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Opinion | Black store owner calls police to report a robbery. They show up, punch and arrest him

Mistaken identity. 

That’s how Decatur Police Chief Nate Allen described an incident in which DPD officers punched, wrestled to the ground and ultimately arrested a Decatur store owner who had called them to report a robbery. 

The store owner was a black man. 

So, yeah, mistaken identity. 

The incident occurred back in March, but it caused an uproar on Monday after video of the incident was posted on social media on Sunday. In the current national climate, in which police departments are facing increased scrutiny for their mistreatment of black citizens, the video drew thousands of angry comments. 

By Monday afternoon, DPD had organized a news conference to let people know that in nearly three months it still hasn’t managed to get to the bottom of this 30-second incident. It is officially “under investigation.” 

But part of that investigation, Allen said, had revealed that this was a case of mistaken identity and that the store owner, 47-year-old Kevin Penn, who can be seen in the videos wearing a fedora and a sweater and smoking a pipe, refused to put down his gun and step away from it. 

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Except that the video clearly shows Penn holding his gun as he motioned for police to enter his store, and then unloading his gun. He ejects the magazine, then removes the round from the chamber and then places the gun on the counter. As police enter, he is returning a bullet to the magazine and is still holding the magazine in his left hand when an officer punches him. 

DPD body cam footage shared at Monday’s press conference provided a different angle and also provided sound. In that footage, Penn and the officers shout back and forth. He can be heard telling them that it’s his store and he says something about his gun. And then he yells at an officer that he’s going to file a complaint, as he emphatically points at the officer with his right hand. 

That officer punches Penn a second later. 

The punch, according to Penn’s attorney, Carl Cole, broke Penn’s jaw and knocked out some teeth. 

Penn was arrested on the absurd charge of obstructing a governmental operation — the “governmental operation” in this case being the investigation of a robbery that Penn called them to investigate at his store. 

That charge remains pending. 

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No. Seriously. Even after finding out that it was Penn’s store and that they clearly and embarrassingly misjudged the scene, DPD left the misdemeanor charge in place. Because, hey, in for a penny, in for a pound.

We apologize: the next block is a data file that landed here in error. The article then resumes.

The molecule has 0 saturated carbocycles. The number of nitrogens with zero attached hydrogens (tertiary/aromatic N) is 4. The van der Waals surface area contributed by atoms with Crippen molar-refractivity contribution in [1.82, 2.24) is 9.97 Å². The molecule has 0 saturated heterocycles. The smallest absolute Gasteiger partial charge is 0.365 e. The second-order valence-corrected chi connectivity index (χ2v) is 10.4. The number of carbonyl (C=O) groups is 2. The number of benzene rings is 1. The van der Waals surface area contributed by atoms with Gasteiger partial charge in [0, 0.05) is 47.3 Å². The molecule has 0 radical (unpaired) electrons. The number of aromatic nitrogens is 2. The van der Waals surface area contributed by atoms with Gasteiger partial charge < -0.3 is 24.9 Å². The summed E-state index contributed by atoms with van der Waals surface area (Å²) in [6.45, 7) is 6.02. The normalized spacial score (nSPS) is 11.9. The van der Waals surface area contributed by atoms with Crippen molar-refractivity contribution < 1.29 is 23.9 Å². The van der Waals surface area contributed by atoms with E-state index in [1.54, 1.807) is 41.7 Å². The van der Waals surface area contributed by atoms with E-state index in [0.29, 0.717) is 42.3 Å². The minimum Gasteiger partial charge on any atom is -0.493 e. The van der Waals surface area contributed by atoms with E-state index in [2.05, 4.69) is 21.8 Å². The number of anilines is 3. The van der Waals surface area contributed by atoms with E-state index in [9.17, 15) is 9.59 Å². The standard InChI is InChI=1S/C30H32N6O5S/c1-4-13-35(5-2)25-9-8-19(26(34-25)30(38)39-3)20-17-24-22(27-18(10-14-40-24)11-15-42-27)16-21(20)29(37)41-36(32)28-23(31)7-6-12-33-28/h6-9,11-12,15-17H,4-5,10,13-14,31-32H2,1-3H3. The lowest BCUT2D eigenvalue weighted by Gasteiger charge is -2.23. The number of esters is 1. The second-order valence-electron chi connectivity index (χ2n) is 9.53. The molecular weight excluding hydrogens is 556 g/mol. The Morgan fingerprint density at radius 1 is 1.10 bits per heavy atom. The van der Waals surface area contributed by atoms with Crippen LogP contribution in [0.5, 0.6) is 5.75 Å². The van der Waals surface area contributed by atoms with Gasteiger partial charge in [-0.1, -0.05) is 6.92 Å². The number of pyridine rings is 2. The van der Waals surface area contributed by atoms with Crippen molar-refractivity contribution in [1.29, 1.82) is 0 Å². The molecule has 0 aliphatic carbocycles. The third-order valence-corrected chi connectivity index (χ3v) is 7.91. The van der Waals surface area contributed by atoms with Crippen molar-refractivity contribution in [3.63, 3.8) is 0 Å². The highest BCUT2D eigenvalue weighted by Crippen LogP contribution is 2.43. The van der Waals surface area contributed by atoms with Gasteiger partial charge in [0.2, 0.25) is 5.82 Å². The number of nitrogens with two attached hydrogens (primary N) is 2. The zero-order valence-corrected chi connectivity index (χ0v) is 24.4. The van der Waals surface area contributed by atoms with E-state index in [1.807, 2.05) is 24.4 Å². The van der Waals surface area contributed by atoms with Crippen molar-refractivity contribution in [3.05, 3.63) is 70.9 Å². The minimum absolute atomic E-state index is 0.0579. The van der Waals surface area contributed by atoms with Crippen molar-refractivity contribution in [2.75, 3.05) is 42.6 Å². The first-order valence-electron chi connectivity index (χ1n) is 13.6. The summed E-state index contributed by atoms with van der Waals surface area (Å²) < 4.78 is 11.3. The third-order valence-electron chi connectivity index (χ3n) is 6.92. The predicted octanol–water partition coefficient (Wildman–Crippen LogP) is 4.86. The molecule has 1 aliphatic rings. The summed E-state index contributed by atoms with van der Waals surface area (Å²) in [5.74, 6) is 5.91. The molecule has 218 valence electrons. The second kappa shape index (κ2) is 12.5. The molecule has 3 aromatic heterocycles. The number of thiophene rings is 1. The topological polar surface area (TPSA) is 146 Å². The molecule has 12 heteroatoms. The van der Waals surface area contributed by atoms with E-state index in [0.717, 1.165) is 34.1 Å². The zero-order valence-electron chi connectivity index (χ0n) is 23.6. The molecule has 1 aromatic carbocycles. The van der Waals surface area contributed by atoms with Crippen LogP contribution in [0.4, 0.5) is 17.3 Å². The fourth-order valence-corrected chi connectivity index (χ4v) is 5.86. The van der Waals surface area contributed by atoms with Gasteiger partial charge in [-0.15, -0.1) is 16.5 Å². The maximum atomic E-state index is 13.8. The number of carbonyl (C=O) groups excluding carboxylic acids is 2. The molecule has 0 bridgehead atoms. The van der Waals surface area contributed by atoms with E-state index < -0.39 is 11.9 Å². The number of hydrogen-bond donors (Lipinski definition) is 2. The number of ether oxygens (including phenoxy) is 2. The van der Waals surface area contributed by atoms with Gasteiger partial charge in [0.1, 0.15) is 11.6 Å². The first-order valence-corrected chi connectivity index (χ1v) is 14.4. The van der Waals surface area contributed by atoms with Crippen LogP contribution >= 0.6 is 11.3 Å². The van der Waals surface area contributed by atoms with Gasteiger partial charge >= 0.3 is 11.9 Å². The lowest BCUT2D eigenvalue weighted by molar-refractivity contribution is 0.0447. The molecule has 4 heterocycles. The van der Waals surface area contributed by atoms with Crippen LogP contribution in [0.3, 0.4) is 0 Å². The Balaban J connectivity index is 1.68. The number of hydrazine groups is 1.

Penn, for his part, went down to DPD the following day and filed his formal complaint. His broken jaw didn’t stop him. 

Why it’s taken three months to investigate this is unclear. But until Monday, after numerous requests, Penn and Cole hadn’t been provided the body cam footage of the incident. Weird how public outrage seems to speed things along. 

And this case is made for the current public outrage. 

This case is everything that black Americans are protesting. Here’s a black business owner. Law abiding. Dressed nicely. In his own store. Carrying a legal weapon for protection. Called the police to report a crime. 

And in less than two minutes, in the eyes of the cops, he was reduced to a common street criminal who posed a threat to their lives. 

“I’ve had countless run-ins with Decatur police in my life — as a stupid high school kid, as a stupid law school student and even, less frequently, as an attorney — and I’ve never been treated like that,” Cole said. “How did it come to what you saw on the video for Kevin Penn? He was wearing a fedora. He put his gun down. He identified himself as the store owner. An employee can be heard on the body cam also telling them that (Penn) is the owner. I don’t want to get into what’s in a person’s heart or mind. But you have to ask yourself how it came to this.”

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But then, I think we know. 

Chief Allen repeated it multiple times on Monday — a mistake was made.

The mistake being Kevin Penn wasn’t white.

 

Written By

Josh Moon is an investigative reporter and featured columnist at the Alabama Political Reporter with years of political reporting experience in Alabama. You can email him at [email protected] or follow him on Twitter.

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